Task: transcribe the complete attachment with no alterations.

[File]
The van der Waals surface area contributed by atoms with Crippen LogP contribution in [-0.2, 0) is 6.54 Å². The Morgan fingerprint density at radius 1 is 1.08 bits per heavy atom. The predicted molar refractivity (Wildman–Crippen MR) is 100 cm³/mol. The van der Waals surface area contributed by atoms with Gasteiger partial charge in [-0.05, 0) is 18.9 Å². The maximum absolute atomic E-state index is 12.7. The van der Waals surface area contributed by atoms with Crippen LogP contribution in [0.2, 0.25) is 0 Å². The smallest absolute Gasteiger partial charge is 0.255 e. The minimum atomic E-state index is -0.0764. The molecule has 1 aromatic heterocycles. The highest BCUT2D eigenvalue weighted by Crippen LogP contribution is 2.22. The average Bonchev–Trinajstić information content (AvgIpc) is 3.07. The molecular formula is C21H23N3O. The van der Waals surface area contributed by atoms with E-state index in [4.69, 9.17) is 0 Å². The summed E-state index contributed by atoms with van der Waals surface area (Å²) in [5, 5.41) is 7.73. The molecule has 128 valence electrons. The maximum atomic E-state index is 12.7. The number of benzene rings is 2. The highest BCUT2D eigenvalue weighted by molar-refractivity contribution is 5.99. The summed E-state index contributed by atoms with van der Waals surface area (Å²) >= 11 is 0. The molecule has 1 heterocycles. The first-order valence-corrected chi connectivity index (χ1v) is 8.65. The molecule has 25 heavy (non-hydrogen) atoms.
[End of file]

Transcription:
The van der Waals surface area contributed by atoms with Crippen LogP contribution in [-0.2, 0) is 6.54 Å². The Morgan fingerprint density at radius 1 is 1.08 bits per heavy atom. The predicted molar refractivity (Wildman–Crippen MR) is 100 cm³/mol. The van der Waals surface area contributed by atoms with Gasteiger partial charge in [-0.05, 0) is 18.9 Å². The maximum absolute atomic E-state index is 12.7. The van der Waals surface area contributed by atoms with Crippen LogP contribution in [0.2, 0.25) is 0 Å². The smallest absolute Gasteiger partial charge is 0.255 e. The minimum atomic E-state index is -0.0764. The molecule has 1 aromatic heterocycles. The highest BCUT2D eigenvalue weighted by Crippen LogP contribution is 2.22. The average Bonchev–Trinajstić information content (AvgIpc) is 3.07. The molecular formula is C21H23N3O. The van der Waals surface area contributed by atoms with E-state index in [4.69, 9.17) is 0 Å². The summed E-state index contributed by atoms with van der Waals surface area (Å²) in [5, 5.41) is 7.73. The molecule has 128 valence electrons. The maximum atomic E-state index is 12.7. The number of benzene rings is 2. The highest BCUT2D eigenvalue weighted by molar-refractivity contribution is 5.99. The summed E-state index contributed by atoms with van der Waals surface area (Å²) >= 11 is 0. The molecule has 1 heterocycles. The first-order valence-corrected chi connectivity index (χ1v) is 8.65. The molecule has 25 heavy (non-hydrogen) atoms.